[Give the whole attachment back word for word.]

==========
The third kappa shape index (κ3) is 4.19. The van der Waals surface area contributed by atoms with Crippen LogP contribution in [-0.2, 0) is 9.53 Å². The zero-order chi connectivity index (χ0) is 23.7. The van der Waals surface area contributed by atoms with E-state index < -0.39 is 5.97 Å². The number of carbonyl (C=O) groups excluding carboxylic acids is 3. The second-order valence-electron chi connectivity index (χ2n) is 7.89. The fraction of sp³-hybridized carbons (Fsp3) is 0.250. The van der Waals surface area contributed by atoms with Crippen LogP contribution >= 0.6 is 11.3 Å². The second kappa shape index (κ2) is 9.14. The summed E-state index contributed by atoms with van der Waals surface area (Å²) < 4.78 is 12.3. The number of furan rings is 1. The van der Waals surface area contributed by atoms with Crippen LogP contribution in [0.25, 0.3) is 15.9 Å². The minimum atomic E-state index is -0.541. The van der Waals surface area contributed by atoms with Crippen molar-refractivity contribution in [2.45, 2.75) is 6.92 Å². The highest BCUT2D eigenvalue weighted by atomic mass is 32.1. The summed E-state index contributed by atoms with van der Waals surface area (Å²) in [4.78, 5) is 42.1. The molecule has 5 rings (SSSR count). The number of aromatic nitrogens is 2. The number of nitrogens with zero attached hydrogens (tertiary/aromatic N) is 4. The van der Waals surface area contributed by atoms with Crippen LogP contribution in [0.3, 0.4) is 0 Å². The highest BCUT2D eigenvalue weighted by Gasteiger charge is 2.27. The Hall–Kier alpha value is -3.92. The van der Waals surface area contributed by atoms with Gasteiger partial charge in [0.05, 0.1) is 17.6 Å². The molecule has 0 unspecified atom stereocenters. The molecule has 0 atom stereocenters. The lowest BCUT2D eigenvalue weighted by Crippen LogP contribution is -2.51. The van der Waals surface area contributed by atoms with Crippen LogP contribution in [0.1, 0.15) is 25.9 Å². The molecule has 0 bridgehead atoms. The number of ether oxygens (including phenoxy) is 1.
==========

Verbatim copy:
The third kappa shape index (κ3) is 4.19. The van der Waals surface area contributed by atoms with Crippen LogP contribution in [-0.2, 0) is 9.53 Å². The zero-order chi connectivity index (χ0) is 23.7. The van der Waals surface area contributed by atoms with E-state index < -0.39 is 5.97 Å². The number of carbonyl (C=O) groups excluding carboxylic acids is 3. The second-order valence-electron chi connectivity index (χ2n) is 7.89. The fraction of sp³-hybridized carbons (Fsp3) is 0.250. The van der Waals surface area contributed by atoms with Crippen LogP contribution >= 0.6 is 11.3 Å². The second kappa shape index (κ2) is 9.14. The summed E-state index contributed by atoms with van der Waals surface area (Å²) < 4.78 is 12.3. The number of furan rings is 1. The van der Waals surface area contributed by atoms with Crippen LogP contribution in [0.25, 0.3) is 15.9 Å². The minimum atomic E-state index is -0.541. The van der Waals surface area contributed by atoms with Crippen molar-refractivity contribution in [2.45, 2.75) is 6.92 Å². The highest BCUT2D eigenvalue weighted by atomic mass is 32.1. The summed E-state index contributed by atoms with van der Waals surface area (Å²) in [4.78, 5) is 42.1. The molecule has 5 rings (SSSR count). The number of aromatic nitrogens is 2. The number of nitrogens with zero attached hydrogens (tertiary/aromatic N) is 4. The van der Waals surface area contributed by atoms with Crippen LogP contribution in [0.3, 0.4) is 0 Å². The highest BCUT2D eigenvalue weighted by Gasteiger charge is 2.27. The Hall–Kier alpha value is -3.92. The van der Waals surface area contributed by atoms with Gasteiger partial charge in [0.05, 0.1) is 17.6 Å². The molecule has 0 unspecified atom stereocenters. The molecule has 0 atom stereocenters. The lowest BCUT2D eigenvalue weighted by Crippen LogP contribution is -2.51. The van der Waals surface area contributed by atoms with Crippen LogP contribution in [0.1, 0.15) is 25.9 Å². The molecule has 0 bridgehead atoms. The number of ether oxygens (including phenoxy) is 1.